Materials and Methods:
200 patients with AD were examined. Diagnosis included a cerebral CT, MRI, SG, rheoencephalography (REG), cerebral MUGA, CDR determination, tomography dementia rating scale (TDR) and MMSE. Selected 93 patients aged 34-80 (mean age 67.5), 32 (34.40%) men, and 61 (65.59%) women. Test group 48 (51.61%) patients: pre-clinical stage (dementia at TDR-0 level)-4 patients, early stage (dementia at TDR-1 level)-16, middle stage (dementia at TDR-2 level)-21, severe stage (dementia at TDR-3 level)-7. Transcatheter intracerebral laser revascularization was performed. Control group 45 (48.39%) patients: preclinical stage (dementia at TDR-0 level)-6 patients, early stage (dementia at TDR-1 level)-13, middle stage (dementia at TDR-2 level)-15, severe stage (dementia at TDR-3 level)-11. Conservative treatment was provided with memantine or rivastigmine.
In the test group, all 48(100%) patients showed improvement in cerebral microcirculation and 10-20% increase in cerebral temporal lobes volume, which indicated development of cerebral reparative processes and neurogenesis. The process was accompanied by decrease in dementia level and cognitive functions restoration. Consequently, patients were transferred to a lighter TDR group. Patients with stages TDR-0 and TDR-1 had a positive effect for more than 10 years. In patients with stage TDR-2, the effect was observed for 4-5 years. In patients with stage TDR-3, the effect lasted for 2-2.5 years. While undergoing the treatment, control group patients featured further temporal lobes volume decrease, which indicated involutive changes growth and lack of neurogenesis.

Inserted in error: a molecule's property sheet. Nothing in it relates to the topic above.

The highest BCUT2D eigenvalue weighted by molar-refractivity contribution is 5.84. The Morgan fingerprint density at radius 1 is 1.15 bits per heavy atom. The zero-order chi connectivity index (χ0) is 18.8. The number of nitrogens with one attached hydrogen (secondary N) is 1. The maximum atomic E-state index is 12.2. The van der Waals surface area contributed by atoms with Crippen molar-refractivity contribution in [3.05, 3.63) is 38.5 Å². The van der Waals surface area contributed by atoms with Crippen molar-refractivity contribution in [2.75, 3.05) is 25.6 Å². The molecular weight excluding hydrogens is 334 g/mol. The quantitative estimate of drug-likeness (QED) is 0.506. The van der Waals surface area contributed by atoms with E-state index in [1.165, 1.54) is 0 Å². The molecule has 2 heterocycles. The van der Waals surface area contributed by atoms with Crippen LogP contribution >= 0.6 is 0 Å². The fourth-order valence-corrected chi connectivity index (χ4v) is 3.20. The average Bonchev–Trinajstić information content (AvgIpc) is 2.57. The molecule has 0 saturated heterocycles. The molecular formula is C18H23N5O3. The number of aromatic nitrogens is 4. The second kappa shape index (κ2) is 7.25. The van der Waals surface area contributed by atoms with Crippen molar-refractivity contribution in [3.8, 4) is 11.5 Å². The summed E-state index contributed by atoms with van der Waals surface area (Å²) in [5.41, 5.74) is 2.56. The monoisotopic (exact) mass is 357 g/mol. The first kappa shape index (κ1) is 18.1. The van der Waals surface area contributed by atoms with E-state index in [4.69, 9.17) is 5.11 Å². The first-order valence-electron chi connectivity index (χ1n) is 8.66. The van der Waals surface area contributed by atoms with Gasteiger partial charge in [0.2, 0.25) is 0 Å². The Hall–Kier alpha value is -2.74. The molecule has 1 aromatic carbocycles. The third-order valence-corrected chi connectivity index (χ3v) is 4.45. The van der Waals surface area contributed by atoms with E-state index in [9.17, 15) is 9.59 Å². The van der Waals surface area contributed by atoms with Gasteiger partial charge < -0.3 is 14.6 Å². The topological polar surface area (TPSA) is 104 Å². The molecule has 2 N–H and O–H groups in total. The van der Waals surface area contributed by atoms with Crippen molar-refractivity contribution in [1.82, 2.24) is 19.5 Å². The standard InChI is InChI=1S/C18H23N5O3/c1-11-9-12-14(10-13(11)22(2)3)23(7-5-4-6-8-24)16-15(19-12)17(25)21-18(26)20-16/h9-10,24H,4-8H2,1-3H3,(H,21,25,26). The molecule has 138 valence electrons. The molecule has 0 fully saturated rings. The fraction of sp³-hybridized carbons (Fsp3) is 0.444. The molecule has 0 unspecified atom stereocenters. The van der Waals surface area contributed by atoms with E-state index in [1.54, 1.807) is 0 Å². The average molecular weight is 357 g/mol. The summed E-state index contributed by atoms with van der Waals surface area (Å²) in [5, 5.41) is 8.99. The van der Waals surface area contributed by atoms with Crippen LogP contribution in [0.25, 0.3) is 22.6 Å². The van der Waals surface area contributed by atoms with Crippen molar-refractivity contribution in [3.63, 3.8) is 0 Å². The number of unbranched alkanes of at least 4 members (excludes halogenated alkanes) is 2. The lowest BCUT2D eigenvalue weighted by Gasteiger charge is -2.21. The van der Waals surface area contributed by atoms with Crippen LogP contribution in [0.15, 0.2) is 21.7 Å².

In patients with early AD stages (TDR-0, TDR-1), the state stabilized for a period of 0.5 to 2 years, followed by an increase in dementia and cognitive impairment, in patients with leading AD (TDR-2, TDR-3) further increase in dementia and cognitive impairment.
Transcatheter intracerebral laser revascularization (PBM) is an effective treatment for AD. The method allows revascularization of the brain causing restoration of tissue structures and neurogenesis. The resulting effect persists for a long time causing dementia regression and greatly improving the quality of patients’ life.
Ivan V Maksimovich